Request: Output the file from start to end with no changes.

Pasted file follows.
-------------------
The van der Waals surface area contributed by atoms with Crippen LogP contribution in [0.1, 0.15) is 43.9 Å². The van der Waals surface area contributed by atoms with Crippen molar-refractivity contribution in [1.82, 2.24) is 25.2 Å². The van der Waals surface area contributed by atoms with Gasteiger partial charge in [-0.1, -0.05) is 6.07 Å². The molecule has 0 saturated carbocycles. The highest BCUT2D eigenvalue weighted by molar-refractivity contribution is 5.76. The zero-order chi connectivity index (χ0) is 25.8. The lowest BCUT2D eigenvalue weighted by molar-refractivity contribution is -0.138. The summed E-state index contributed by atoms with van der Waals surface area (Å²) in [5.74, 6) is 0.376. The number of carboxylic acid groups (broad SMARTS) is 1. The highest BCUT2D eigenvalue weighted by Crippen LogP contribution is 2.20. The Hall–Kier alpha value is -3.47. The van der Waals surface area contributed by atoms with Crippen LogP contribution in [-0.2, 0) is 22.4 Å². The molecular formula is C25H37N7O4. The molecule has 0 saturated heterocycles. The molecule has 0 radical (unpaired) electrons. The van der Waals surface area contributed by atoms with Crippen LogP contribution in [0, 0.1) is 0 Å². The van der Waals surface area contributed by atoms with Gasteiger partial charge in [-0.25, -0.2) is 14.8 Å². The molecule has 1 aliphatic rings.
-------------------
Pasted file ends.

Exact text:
The van der Waals surface area contributed by atoms with Crippen LogP contribution in [0.1, 0.15) is 43.9 Å². The van der Waals surface area contributed by atoms with Crippen molar-refractivity contribution in [1.82, 2.24) is 25.2 Å². The van der Waals surface area contributed by atoms with Gasteiger partial charge in [-0.1, -0.05) is 6.07 Å². The molecule has 0 saturated carbocycles. The highest BCUT2D eigenvalue weighted by molar-refractivity contribution is 5.76. The zero-order chi connectivity index (χ0) is 25.8. The lowest BCUT2D eigenvalue weighted by molar-refractivity contribution is -0.138. The summed E-state index contributed by atoms with van der Waals surface area (Å²) in [5.74, 6) is 0.376. The number of carboxylic acid groups (broad SMARTS) is 1. The highest BCUT2D eigenvalue weighted by Crippen LogP contribution is 2.20. The Hall–Kier alpha value is -3.47. The van der Waals surface area contributed by atoms with Crippen LogP contribution in [-0.2, 0) is 22.4 Å². The molecular formula is C25H37N7O4. The molecule has 0 saturated heterocycles. The molecule has 0 radical (unpaired) electrons. The van der Waals surface area contributed by atoms with Crippen LogP contribution in [0, 0.1) is 0 Å². The van der Waals surface area contributed by atoms with Gasteiger partial charge in [-0.25, -0.2) is 14.8 Å². The molecule has 1 aliphatic rings.